Commercial banks, widely criticized for having lent too much money to Latin American nations in the late 1970s and early 1980s, will have to become major lenders again if the region is to return to anything approaching the prosperity it enjoyed in the late 1970s.
That is the conclusion that has been reached by top officials in the United States, in many other industrial countries, in the debtor nations themselves and even among many bankers.
An increase in commercial bank lending to Latin America appears to be a key part in a many-sided plan to revitalize the debtor countries that U.S. Treasury Secretary James A. Baker III is expected to unveil this week at the joint annual meetings of the International Monetary Fund and the World Bank in Seoul, South Korea.
Baker summoned top executives of the nation's largest banks to his Treasury office last Tuesday to brief them on at least part of the Treasury strategy. That strategy was born of the realization on the part of officials in both the Treasury and State Departments that, after three years of austerity in many debtor nations, growth and economic reform need more emphasis in the coming years.
But if the countries are to grow and continue to pay the interest on foreign debts -- which total about $360 billion -- they will need more foreign funds than they now are receiving.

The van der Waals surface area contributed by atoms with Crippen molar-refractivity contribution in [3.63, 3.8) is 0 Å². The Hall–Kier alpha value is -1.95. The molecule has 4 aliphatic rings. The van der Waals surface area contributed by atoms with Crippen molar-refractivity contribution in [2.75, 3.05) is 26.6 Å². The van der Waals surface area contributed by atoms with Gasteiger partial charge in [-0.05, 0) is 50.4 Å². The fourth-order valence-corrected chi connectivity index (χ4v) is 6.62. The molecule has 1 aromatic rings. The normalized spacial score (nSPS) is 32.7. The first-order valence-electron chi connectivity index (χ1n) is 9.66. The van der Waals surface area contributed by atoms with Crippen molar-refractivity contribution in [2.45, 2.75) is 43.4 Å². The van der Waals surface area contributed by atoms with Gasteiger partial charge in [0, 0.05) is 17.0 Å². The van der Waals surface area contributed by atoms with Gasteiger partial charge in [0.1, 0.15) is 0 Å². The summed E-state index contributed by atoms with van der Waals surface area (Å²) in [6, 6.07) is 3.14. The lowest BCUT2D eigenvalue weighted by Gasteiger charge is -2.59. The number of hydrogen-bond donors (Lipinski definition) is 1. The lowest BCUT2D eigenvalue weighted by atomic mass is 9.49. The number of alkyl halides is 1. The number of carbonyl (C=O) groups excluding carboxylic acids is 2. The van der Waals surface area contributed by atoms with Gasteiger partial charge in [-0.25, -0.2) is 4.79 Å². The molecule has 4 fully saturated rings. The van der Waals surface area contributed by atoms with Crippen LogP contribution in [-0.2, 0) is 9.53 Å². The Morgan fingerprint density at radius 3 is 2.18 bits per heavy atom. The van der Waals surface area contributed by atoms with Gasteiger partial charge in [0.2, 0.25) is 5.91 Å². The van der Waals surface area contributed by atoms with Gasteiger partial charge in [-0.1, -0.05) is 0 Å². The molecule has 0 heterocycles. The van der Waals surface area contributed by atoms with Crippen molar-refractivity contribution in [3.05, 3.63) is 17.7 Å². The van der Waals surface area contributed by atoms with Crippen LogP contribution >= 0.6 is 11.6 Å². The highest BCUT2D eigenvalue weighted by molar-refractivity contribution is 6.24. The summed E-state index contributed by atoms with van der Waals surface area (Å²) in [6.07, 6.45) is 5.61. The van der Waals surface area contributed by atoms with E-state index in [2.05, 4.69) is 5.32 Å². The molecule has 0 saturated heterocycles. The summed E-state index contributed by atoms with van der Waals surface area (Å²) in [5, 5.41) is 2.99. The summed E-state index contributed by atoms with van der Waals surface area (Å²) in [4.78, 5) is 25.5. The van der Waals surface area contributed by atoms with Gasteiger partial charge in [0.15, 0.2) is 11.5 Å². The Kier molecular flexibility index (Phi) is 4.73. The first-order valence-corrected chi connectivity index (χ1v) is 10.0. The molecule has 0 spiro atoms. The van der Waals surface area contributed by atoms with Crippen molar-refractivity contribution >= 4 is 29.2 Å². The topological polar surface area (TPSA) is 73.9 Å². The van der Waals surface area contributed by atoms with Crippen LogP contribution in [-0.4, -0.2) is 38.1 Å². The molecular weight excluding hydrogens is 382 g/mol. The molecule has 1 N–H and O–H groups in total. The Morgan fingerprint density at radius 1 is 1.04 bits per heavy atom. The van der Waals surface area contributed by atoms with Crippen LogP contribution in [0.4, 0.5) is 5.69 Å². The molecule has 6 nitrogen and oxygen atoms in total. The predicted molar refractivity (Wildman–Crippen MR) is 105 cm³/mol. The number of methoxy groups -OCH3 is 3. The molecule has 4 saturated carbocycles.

U.S. officials also said they believe that there must be financial incentives to persuade debtor nations to make politically difficult economic reforms -- such as dismantling big state-owned sectors of the economy, opening up their economies to foreign investment and exposing inefficient domestic industries to the rigors of foreign competition.
The Baker strategy apparently involves stepped up lending on the part of multinational development institutions such as the World Bank and the Inter American Development Bank. The Treasury also wants these institutions to change their lending strategies to include more loans to countries that are making structural changes in their economies and more guarantees of private loans to encourage stepped-up commercial bank lending to the area.
The U.S. reportedly will support increased funding for the international lending agencies if they make such changes.
But there are far from enough funds in the official institutions to take the kinds of steps the United States envisions. As a result, the United States wants to encourage private commercial banks -- in the United States, Western Europe and the Far East -- to step up lending to Latin America.
Bankers, wary of throwing good money after bad, have been reluctant to make large-scale new loans to the debtor nations. About $230 billion of the region's $360 billion in foreign debt is owed to private commercial banks.